Iran slams terrorist attack in Kabul

Kabul has been the target of multiple suicide attacks so far this year. Public Health Ministry spokesman Wahid Majroh said the wounded were taken to different hospitals.

The council had just issued a religious edict declaring the insurgency in Afghanistan as being without religious basis and proclaiming that the suicide attacks often used by Taliban insurgents and the Islamic State are contrary to Islamic teachings.

Around 2,000 members had gathered for the Loya Jirga, or council of elders, in a traditional Afghan tent erected to host the event.

Balegh told the participants that the clerics were not in favor of foreign troops in Afghanistan and that the scholars should work for a grander convocation of religious figures to find a way to end the war.

Seven of victims were clerics who had been invited from various parts of Afghanistan by President Ashraf Ghani's government, which has been seeking to make peace with the Taliban.

Ghafor Aziz, the police chief of Kabul's 5th District, said officers were working to secure the area after the attack. It was the first time the council has issued such an appeal.

The Iranian spokesperson emphasized that the Islamic Republic would stand by the government and nation of its friendly and neighboring country of Afghanistan and would help them restore peace and security. At least 17 were injured in the attack, TOLO News reported.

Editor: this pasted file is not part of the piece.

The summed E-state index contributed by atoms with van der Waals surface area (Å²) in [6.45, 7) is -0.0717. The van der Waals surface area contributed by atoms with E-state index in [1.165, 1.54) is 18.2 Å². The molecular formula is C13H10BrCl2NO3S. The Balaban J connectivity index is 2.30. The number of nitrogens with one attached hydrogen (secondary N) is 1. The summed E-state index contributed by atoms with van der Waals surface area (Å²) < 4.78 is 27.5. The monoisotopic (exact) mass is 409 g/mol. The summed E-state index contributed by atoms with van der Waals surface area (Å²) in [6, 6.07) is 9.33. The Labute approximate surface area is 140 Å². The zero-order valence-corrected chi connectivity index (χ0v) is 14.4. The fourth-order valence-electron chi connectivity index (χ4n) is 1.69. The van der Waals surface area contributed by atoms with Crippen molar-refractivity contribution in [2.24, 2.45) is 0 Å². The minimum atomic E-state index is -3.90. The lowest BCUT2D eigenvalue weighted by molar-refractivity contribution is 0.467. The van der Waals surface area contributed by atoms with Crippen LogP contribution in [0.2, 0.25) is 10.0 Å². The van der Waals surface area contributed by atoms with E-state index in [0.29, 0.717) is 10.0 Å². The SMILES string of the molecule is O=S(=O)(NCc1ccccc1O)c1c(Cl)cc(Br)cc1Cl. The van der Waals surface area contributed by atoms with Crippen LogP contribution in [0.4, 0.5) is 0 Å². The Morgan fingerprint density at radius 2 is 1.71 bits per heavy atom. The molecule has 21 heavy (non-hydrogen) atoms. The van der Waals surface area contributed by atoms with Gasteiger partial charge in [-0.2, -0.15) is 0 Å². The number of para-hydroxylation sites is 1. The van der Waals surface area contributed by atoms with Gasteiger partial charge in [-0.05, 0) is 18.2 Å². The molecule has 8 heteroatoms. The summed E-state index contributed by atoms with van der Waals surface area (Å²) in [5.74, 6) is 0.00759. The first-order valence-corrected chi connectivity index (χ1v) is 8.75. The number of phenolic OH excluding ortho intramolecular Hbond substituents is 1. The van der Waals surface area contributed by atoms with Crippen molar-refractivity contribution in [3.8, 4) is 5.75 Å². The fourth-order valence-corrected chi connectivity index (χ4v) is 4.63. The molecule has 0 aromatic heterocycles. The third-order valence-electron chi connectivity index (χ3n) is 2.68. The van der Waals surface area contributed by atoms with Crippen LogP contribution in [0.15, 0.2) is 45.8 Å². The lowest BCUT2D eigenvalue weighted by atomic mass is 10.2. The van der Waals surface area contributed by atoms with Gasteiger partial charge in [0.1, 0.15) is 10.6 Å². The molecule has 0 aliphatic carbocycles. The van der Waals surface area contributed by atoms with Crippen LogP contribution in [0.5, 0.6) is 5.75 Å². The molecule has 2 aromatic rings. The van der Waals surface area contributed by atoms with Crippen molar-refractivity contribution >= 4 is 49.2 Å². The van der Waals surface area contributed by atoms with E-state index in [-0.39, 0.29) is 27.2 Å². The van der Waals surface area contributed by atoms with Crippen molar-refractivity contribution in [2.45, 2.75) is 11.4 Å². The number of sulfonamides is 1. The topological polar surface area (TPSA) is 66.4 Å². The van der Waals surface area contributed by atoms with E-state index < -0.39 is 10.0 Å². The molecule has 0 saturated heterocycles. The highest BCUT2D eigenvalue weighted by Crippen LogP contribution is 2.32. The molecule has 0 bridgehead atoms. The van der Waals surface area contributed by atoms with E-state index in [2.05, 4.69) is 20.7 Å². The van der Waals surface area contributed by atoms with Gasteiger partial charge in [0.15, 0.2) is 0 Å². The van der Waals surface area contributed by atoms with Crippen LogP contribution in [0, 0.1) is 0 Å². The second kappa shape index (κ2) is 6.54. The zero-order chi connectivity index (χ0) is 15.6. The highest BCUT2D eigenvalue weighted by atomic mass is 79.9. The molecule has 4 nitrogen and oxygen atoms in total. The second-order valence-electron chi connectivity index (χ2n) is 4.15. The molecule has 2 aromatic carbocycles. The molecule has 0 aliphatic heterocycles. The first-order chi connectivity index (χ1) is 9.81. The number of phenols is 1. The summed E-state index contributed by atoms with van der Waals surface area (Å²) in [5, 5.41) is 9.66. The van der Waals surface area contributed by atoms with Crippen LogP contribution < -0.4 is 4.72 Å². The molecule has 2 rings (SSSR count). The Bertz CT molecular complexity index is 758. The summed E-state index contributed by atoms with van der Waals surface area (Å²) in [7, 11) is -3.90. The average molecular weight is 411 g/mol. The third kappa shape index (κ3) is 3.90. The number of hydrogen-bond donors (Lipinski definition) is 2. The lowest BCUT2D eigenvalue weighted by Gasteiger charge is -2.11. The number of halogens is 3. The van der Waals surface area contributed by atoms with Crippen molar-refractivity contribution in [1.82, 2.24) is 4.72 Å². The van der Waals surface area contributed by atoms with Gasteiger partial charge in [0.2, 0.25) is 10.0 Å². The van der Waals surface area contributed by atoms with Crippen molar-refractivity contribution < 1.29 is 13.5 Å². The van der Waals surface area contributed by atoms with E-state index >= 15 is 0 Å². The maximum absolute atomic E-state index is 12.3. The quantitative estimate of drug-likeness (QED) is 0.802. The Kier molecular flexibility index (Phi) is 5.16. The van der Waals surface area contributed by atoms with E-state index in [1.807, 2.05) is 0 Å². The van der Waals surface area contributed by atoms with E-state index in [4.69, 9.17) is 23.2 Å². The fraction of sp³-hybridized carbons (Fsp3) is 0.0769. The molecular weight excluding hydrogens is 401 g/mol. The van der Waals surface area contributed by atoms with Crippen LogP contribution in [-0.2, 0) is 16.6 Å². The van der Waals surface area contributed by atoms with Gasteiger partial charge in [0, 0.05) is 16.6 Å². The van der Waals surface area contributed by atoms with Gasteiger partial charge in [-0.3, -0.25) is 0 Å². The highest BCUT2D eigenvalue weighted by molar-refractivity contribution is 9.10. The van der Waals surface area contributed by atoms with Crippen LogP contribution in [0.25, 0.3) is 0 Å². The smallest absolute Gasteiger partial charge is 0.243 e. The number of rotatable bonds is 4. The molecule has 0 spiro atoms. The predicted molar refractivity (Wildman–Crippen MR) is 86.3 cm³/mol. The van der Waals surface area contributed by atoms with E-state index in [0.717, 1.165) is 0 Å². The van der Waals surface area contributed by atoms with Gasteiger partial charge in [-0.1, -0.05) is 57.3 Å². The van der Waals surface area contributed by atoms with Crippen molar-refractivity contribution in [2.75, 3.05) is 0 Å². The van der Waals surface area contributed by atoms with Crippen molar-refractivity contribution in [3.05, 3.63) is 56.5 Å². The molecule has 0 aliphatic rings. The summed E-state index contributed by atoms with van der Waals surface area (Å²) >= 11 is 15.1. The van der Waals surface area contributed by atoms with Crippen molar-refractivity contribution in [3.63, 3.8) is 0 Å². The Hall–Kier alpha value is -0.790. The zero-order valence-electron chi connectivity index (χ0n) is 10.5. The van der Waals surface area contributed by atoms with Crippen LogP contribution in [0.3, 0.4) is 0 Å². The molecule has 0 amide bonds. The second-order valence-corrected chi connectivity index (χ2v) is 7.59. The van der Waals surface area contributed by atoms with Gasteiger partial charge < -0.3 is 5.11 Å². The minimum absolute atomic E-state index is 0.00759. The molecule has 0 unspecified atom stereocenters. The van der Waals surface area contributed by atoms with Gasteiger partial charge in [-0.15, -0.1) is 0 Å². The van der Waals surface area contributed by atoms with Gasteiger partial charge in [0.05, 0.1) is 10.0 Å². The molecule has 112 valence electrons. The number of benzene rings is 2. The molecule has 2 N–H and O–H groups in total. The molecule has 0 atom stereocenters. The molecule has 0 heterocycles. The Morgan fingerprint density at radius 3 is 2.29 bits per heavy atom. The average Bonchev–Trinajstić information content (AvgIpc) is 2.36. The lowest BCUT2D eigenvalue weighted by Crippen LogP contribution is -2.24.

The fatwa also said that killing people by any means - such as bombs and suicide attacks - as well as violent acts, including robbery and kidnapping, count as sins in Islam. "It is illegal according to Islamic laws and it does nothing but shed the blood of Muslims".

The religious scholars repeated their call on the Taliban to accept the Afghan government's "unconditional" peace offer.

Taliban spokesman Zabiullah Mujahid issued a statement after the attack, saying the group has no links with the explosion in Polytechnic University. The US-backed government in Kabul has been found itself increasingly struggling against terrorist assaults since the withdrawal of the majority of North Atlantic Treaty Organisation troops in 2014.

Though the USA formally ended the combat mission, thousands of American troops remain in Afghanistan in a counterterrorism and supporting role.

  • Rogelio Becker